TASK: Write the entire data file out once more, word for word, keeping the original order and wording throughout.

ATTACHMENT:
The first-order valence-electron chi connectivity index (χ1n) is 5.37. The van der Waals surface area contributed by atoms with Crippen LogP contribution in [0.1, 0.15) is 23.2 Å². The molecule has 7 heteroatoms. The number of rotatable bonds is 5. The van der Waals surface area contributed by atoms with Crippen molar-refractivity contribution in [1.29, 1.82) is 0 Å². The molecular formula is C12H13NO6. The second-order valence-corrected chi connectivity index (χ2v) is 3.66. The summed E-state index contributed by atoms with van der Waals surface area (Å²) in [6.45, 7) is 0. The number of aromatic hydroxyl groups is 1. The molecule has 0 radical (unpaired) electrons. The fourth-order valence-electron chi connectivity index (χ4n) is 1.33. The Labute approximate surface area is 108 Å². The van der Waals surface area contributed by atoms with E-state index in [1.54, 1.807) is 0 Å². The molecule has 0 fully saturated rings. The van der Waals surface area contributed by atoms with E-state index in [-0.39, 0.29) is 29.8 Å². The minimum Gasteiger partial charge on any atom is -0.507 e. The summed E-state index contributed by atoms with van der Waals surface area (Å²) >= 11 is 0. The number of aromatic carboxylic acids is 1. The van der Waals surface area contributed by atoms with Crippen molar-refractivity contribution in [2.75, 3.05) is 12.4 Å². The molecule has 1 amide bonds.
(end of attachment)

The first-order valence-electron chi connectivity index (χ1n) is 5.37. The van der Waals surface area contributed by atoms with Crippen LogP contribution in [0.1, 0.15) is 23.2 Å². The molecule has 7 heteroatoms. The number of rotatable bonds is 5. The van der Waals surface area contributed by atoms with Crippen molar-refractivity contribution in [1.29, 1.82) is 0 Å². The molecular formula is C12H13NO6. The second-order valence-corrected chi connectivity index (χ2v) is 3.66. The summed E-state index contributed by atoms with van der Waals surface area (Å²) in [6.45, 7) is 0. The number of aromatic hydroxyl groups is 1. The molecule has 0 radical (unpaired) electrons. The fourth-order valence-electron chi connectivity index (χ4n) is 1.33. The Labute approximate surface area is 108 Å². The van der Waals surface area contributed by atoms with E-state index in [1.54, 1.807) is 0 Å². The molecule has 0 fully saturated rings. The van der Waals surface area contributed by atoms with E-state index in [-0.39, 0.29) is 29.8 Å². The minimum Gasteiger partial charge on any atom is -0.507 e. The summed E-state index contributed by atoms with van der Waals surface area (Å²) >= 11 is 0. The number of aromatic carboxylic acids is 1. The van der Waals surface area contributed by atoms with Crippen molar-refractivity contribution in [2.75, 3.05) is 12.4 Å². The molecule has 1 amide bonds.